A monthly column about all things Asian in popular culture
By Vivian Nguyen
Northwest Asian Weekly
With November underway and Halloween behind us, I hope everyone enjoyed the holiday and avoided dressing in ethnic or race-based costumes. Read on to see which fools in the media didn’t follow suit this past month.
Race-bending: “Cloud Atlas” edition
Another month passes and yet another movie joins the ranks of race-bending.
This past month’s culprit was the German science fiction drama “Cloud Atlas.” The movie features a large ensemble cast, which includes Korean actress Bae Doona and Chinese actress Zhou Xun.
With a big budget under its belt, “Cloud Atlas” is ambitious on many levels, including impressive computer graphics, an A-list cast billing, including Halle Berry and Tom Hanks, and an intricate plot that attempts to weave the storylines of six characters in a post-apocalyptic world. One storyline is set in Neo-Seoul, which features Caucasian actors Jim Sturgess (who also played the lead in the movie 21), Hugo Weaving, and James D’Arcy, along with Black American actor, Keith David, who wears sallow-tinted makeup and eye prosthetics in order to appear more ethnically Asian.
This is where race starts to get, well, cloudy. I’m sorry. This pun couldn’t be avoided!
The same old questions with race-bending roles can be applied here: Why weren’t Asian actors simply cast to play these characters? Was it necessary to capitalize on the most derogatory Asian stereotypes in order to obtain character “authenticity?” Did the producers not find the use of yellowface racist on any level?
There isn’t an easy answer to any of these concerns. But one possibility lies in privilege. Because “Cloud Atlas” is backed by big money and big names, it may be easy to write off cries of race-bending simply because the people behind “Cloud Atlas” can.
And just to play devil’s advocate, Bae and Zhou, too, wear makeup and various facial enhancements in the film to play non-Asian characters. Zhou plays a white woman —fabricated through bronze makeup, a blonde wig, and a fake nose — while Bae plays a character titled “Mexican Woman.” Bae’s makeup aside, her character name alone reeks of racist overtones. Of course, I’m all for minority actors getting film roles, but having them play characters that are not of their own race does not seem like a proper solution either.
While “Cloud Atlas” is full of unnecessary racial gaffes, my biggest concern is that the movie is just plain out lazy. One of the film’s directors, Andy Wachowski, recognized the criticisms of the film, but argued its overall purpose is the antithesis of this.
“The intention is to talk about things that are beyond race. The character of this film is humanity, so if you look at our past work and consider what our intention might be, we ask that those people give us a chance and at least see the movie before they start casting judgment,” Wachowski said in an interview with Huffington Post.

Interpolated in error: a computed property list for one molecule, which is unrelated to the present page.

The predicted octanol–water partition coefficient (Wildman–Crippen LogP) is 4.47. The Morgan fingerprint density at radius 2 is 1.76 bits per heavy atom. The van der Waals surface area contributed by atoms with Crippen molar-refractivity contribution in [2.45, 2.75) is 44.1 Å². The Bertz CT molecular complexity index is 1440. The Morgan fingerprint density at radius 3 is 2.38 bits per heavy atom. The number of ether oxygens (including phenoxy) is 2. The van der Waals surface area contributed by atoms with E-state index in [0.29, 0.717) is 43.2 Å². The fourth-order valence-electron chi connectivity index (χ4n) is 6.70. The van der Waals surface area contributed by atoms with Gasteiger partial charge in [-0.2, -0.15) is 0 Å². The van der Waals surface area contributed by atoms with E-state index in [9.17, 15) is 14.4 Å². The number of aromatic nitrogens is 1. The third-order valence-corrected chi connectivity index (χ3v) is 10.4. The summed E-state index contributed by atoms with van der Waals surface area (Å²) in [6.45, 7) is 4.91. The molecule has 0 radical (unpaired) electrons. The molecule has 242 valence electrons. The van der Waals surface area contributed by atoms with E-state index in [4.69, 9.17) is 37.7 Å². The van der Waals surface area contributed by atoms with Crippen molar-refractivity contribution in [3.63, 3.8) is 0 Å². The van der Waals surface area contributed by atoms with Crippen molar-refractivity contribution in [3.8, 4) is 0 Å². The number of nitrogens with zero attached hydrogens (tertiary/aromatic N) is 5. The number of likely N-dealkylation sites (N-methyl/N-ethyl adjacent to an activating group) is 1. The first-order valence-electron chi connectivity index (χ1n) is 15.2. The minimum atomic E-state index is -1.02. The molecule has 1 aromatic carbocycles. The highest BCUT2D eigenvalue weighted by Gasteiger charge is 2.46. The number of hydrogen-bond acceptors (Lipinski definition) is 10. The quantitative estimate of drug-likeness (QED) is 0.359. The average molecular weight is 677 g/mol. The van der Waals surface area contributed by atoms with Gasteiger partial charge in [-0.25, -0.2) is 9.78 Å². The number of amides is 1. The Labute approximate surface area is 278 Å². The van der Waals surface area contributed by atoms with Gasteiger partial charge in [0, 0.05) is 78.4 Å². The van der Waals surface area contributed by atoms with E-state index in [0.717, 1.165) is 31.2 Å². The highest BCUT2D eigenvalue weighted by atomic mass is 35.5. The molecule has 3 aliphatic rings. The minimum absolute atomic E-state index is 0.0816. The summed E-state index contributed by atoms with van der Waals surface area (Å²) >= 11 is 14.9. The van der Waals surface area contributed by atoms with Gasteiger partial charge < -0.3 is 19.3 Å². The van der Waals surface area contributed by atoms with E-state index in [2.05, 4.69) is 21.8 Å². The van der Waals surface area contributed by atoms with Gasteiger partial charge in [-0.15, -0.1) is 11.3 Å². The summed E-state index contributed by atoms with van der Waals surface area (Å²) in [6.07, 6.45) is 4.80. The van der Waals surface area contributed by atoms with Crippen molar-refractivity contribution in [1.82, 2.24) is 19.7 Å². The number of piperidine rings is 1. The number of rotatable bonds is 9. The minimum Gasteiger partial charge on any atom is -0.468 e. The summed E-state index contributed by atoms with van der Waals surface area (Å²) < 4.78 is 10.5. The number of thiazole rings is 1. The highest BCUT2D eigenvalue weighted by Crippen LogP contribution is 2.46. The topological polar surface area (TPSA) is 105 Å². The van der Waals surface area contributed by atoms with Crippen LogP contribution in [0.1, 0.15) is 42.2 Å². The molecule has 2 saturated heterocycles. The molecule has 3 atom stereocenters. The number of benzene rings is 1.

So, yellowface and other race-bending characters are okay as long as you’re conveying a sense of humanity in the name of art? This same idea of “humanity” can still be achieved even if you did accordingly cast actors in character roles of the same race. Plus, this would have a double positive effect, as it would give minority actors major media presence in a big budget film.
In short: To not cast minority actors in non-white roles is just flat out lazy casting.
Asians on the silver and small screens
Elsewhere at the box office, other Asian actors actually starred in roles that did not require them to play any other race than their own.
The latest James Bond film “Skyfall” features French actress Bérénice Marlohe in the coveted Bond girl role — a title typically reserved for the love interest of the famous international spy. Marlohe is of Khmer-Chinese descent. Although “Skyfall” was her first introduction to American audiences, the critical and financial success of the film may mean that we could see Marlohe back on American silver screens in the future.
Fans of the “The Joy Luck Club” movie will be happy to know that Macanese-born actress Ming-Na will star in the recently-green lit television series “S.H.I.E.L.D.” The show, which is based on the popular Marvel comic of the same name, will focus on the eponymous international peacekeeping organization that is also featured in the popular action flick, “The Avengers.” In addition to “The Joy Luck Club,” Ming-Na is also known for voicing the female warrior Fa Mulan in the animated Disney movie “Mulan.”
And finally, Taiwanese American director Justin Lin is attached to direct and produce the upcoming science fiction thriller “Hibernation.” Lin is most known for directing the drama “Better Luck Tomorrow” and the fifth and eventual sixth installments of the action film franchise “Fast and the Furious.” Not much else is known about “Hibernation,” but with Lin’s streak of success this past year, the hopes are high that the film, too, will be a box office hit. (end)
Vivian Nguyen can be reached at firstname.lastname@example.org.